News / Arts & Entertainment

    Poetry Magazine Editor: Angelou's Art Came From Life

    Don Share, editor of Poetry Magazine
    Don Share, editor of Poetry Magazine
    David Byrd
    The world is mourning the loss of poet and educator Maya Angelou, who died Wednesday at age 86.  To get some perspective, we spoke with Don Share, the editor of Poetry Magazine, about Angelou's life and legacy for VOA's radio program Now!

    BYRD: What do you think Maya Angelou’s legacy will be as far as poetry and as far as literature? What did she mean to the world?

    SHARE:  Well actually her legacy, which was very much a vigorous part of her own presence while she was around and while we were lucky enough to have her around, consisted of the fact that she connected poetry and literature with living, with real living. She worked in night clubs as a dancer, she was a fry cook, she worked in a mechanics shop taking the paint – we're told – off cars with her hands.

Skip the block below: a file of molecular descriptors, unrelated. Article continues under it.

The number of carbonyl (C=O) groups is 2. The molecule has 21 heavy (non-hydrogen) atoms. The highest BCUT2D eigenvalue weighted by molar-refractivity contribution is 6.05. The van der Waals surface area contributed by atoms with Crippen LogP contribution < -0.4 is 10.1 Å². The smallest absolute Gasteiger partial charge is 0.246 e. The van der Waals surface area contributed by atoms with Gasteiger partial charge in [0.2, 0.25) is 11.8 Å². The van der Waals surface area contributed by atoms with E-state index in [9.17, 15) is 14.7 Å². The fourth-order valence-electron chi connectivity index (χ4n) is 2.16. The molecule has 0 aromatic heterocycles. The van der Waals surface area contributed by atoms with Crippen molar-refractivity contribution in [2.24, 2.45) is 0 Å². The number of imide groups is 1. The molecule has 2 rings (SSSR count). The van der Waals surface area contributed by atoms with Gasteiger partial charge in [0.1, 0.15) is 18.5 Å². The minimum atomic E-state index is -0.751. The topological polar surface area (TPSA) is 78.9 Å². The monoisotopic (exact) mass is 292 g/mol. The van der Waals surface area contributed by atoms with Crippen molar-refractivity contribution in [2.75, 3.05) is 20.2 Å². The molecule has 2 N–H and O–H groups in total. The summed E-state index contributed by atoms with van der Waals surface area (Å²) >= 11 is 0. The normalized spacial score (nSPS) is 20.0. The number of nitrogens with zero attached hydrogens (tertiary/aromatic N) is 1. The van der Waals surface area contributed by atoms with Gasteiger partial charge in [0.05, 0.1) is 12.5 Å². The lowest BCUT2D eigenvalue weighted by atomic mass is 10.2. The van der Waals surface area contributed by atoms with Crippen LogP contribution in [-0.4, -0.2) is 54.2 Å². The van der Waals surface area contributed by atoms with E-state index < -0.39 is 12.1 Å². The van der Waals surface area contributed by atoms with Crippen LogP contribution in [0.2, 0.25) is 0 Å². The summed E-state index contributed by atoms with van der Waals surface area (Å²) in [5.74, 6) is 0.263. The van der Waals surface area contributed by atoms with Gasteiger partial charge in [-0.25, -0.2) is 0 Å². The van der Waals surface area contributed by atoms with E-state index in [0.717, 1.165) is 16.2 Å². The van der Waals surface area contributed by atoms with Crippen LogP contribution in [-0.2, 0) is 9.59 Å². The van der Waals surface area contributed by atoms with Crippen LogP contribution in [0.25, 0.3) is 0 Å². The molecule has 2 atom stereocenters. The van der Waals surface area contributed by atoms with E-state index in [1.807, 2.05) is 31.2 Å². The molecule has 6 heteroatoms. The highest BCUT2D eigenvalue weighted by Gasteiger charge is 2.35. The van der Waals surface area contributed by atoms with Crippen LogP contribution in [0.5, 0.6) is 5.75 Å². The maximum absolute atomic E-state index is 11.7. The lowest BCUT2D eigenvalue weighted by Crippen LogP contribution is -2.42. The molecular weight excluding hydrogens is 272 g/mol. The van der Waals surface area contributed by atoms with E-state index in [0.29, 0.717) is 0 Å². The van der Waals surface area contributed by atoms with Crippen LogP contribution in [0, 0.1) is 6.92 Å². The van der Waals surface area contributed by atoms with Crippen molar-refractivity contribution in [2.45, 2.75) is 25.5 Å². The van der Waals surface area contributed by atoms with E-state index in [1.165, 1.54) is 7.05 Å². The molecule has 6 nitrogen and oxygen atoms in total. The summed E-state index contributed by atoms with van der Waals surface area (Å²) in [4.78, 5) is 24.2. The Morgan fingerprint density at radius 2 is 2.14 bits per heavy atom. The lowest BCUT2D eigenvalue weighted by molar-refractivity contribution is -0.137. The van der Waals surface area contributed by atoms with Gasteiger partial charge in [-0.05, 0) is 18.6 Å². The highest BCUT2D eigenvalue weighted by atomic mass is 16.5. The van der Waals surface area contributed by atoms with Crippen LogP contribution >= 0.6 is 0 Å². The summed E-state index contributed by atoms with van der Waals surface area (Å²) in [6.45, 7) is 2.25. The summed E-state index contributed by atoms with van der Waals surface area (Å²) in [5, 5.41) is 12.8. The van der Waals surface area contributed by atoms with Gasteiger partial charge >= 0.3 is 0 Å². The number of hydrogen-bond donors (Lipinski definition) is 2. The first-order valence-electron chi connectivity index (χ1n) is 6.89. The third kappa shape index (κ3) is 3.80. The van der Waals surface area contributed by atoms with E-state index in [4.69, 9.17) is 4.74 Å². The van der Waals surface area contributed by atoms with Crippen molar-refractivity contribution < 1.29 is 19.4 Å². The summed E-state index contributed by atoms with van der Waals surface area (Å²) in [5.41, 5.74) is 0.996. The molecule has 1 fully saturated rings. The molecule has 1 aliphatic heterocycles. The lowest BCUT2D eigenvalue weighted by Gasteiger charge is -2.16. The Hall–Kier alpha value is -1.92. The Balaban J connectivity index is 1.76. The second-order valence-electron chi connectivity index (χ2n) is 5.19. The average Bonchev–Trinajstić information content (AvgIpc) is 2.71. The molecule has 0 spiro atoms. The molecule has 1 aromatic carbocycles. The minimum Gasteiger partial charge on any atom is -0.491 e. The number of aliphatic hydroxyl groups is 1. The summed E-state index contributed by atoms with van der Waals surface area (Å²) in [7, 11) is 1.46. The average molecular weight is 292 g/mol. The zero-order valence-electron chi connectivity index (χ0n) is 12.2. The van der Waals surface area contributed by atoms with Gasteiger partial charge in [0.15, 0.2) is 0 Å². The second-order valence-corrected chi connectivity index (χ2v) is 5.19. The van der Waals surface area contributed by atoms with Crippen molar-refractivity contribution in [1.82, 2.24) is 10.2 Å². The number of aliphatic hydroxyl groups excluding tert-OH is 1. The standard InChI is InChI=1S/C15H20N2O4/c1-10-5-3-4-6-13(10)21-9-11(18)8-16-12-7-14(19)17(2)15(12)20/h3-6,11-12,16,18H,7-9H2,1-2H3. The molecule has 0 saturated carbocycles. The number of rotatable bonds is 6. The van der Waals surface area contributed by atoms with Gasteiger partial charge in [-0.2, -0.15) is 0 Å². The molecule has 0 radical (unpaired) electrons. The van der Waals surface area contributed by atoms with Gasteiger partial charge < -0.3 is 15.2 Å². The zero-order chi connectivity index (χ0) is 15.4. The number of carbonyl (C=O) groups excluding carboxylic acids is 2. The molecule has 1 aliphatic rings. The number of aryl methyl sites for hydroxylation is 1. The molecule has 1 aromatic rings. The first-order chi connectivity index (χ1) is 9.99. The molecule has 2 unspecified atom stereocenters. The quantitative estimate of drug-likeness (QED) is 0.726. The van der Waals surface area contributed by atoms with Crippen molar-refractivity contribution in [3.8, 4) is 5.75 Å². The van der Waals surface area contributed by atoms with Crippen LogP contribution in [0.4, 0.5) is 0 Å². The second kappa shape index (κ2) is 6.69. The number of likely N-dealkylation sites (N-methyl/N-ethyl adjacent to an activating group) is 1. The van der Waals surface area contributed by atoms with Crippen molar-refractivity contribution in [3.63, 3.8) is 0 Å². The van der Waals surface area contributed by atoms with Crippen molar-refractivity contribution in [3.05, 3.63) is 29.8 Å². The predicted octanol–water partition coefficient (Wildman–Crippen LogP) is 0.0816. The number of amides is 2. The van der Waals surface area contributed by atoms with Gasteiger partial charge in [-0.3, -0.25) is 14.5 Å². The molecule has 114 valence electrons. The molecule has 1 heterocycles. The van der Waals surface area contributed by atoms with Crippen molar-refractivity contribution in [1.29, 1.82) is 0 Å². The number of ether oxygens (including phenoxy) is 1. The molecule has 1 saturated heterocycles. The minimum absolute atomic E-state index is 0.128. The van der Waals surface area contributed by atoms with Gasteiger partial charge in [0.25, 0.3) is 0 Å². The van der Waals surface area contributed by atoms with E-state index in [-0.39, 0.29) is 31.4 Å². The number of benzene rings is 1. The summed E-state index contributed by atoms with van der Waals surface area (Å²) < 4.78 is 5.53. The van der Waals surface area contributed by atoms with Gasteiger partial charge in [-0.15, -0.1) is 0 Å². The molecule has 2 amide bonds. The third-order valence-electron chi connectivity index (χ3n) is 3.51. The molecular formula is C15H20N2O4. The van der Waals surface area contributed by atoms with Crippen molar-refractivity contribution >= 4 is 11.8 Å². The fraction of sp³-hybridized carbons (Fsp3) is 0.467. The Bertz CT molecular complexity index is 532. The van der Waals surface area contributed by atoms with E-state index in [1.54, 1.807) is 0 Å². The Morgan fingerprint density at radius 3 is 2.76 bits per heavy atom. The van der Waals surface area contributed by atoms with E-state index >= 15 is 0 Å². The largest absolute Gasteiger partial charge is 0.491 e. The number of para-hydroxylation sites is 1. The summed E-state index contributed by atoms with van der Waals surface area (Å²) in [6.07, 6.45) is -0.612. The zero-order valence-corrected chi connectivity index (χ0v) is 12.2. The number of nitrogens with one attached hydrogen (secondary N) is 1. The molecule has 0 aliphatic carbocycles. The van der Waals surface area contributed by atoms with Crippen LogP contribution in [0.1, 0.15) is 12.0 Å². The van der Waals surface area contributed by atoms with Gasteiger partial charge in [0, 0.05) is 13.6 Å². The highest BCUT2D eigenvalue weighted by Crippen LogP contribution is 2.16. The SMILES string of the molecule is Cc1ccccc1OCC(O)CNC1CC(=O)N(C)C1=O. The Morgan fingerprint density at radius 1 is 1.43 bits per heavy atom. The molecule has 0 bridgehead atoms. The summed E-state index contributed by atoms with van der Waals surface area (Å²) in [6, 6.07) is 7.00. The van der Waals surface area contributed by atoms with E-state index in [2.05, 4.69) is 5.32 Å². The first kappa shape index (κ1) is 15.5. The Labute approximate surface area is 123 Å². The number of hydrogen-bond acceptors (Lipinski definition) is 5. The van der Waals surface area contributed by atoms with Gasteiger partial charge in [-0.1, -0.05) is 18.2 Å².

And so her life really ran the gamut of experience. And the result of that was the poetry that we are remembering her now for, but also for her legacy of generosity and kindness.  She inspired people who maybe don’t have lives that seem like the subjects of poems or maybe people who have occupations that do not give them the luxury of reading or writing what we’re calling literature. 

    She appealed to those people because she always accounted for them and always communicated directly with them, understood them, and more importantly made them feel worth something.  She was always full of a kind of energy – as her poetry was – that made you feel like life was worth living, and that surviving was good, and that being kind to people was our sustenance.
     
    Maya Angelou answers questions at her portrait unveiling at the Smithsonian's National Portrait Gallery in Washington, April 5, 2014.Maya Angelou answers questions at her portrait unveiling at the Smithsonian's National Portrait Gallery in Washington, April 5, 2014.
    x
    Maya Angelou answers questions at her portrait unveiling at the Smithsonian's National Portrait Gallery in Washington, April 5, 2014.